With the defeat of the Japanese and the reestablishment of the Commonwealth Government in the Philippines, the Congress of the Philippines, now a bicameral body, convened on June 9, 1945—the first time since their election in 1941. During this special session, President Sergio Osmeña addressed the lawmakers at their provisional quarters at Lepanto Street in Manila and gave a comprehensive report on the work carried out by the Commonwealth Government during its three-year stay in Washington, DC. Furthermore, he described the conditions prevailing in the Philippines during the period of enemy occupation and an acknowledgment of the invaluable assistance rendered by the guerrillas to the American forces in the liberation of the Philippines. This was President Osmeña’s first and only SONA.

The last SONA under the Commonwealth of the Philippines was delivered by President Manuel Roxas on June 3, 1946. After the establishment of the independent Republic of the Philippines on July 4, 1946, the SONA was to be delivered on the fourth Monday of January, pursuant to CA 244, starting with President Roxas’s address to the First Congress on January 27, 1947.

Starting in 1949, the address was held at the reconstructed Legislative Building. Only once did a president not appear personally before Congress: On January 23, 1950, President Elpidio Quirino, who was recuperating at the Johns Hopkins Hospital, delivered his SONA to the joint session of Congress that was beamed through RCS in the United States and picked up by the local radio network at 10:00 a.m., just in time for the opening of the regular congressional session.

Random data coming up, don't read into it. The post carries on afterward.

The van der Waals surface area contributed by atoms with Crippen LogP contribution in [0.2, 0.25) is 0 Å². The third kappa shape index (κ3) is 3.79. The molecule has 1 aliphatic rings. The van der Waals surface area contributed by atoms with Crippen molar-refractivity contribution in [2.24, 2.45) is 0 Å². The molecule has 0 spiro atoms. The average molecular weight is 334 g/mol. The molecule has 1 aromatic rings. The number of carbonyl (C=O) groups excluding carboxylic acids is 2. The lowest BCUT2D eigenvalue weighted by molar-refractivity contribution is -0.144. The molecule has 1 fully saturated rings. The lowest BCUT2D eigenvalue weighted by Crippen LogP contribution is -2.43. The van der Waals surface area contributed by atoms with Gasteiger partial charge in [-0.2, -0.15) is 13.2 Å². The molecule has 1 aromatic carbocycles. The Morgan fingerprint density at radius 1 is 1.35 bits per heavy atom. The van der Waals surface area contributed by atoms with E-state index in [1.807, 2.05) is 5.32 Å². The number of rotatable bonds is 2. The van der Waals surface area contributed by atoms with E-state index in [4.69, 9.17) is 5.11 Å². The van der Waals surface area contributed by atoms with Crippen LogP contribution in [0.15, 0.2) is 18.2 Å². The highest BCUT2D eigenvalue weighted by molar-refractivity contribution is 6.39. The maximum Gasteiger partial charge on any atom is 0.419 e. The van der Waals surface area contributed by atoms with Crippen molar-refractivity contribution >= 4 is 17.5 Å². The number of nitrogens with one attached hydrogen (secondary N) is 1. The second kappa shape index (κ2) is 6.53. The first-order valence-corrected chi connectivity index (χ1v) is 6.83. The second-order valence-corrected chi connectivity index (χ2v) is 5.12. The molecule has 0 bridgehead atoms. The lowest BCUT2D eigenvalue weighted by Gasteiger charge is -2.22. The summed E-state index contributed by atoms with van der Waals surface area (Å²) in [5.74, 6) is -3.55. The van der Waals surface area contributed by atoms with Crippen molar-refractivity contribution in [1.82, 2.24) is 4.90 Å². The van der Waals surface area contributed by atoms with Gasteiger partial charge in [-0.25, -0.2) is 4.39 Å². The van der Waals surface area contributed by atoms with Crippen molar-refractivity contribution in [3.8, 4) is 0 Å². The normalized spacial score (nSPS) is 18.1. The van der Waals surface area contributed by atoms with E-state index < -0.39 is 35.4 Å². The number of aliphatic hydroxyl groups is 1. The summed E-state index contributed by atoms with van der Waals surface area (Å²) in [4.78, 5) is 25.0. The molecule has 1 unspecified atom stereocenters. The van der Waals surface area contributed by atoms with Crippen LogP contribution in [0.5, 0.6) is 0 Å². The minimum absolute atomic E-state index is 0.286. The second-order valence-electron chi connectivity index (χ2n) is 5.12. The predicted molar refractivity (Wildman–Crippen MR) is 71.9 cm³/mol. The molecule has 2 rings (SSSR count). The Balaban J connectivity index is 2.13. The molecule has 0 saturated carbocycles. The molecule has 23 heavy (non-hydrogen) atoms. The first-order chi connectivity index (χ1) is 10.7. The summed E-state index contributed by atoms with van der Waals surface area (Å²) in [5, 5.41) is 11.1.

The January tradition was continued until 1972. From 1973 to 1977, the SONA was delivered on the official anniversary of the imposition of martial law on September 21 of each year (official because martial law was actually imposed on September 23, 1972), and since Congress was abolished with the promulgation of the 1973 Constitution, these addresses were delivered before an assembly either in Malacañan Palace or at Luneta, except in 1976 when the address was given during the opening of the Batasang Bayan at the Philippine International Convention Center.

President Marcos began delivering the SONA at the Batasan Pambansa in Quezon City on June 12, 1978 during the opening session of the Interim Batasan Pambansa.

From 1979 onward, the SONA was delivered on the fourth Monday of July, following the provisions of the 1973 and, later, the 1987 Constitutions. The only exceptions have been in 1983, when the SONA was delivered on January 17 to commemorate the anniversary of the ratification of the 1973 Constitution and the second anniversary of the lifting of martial law, and in 1986, when President Corazon C. Aquino did not deliver any SONA.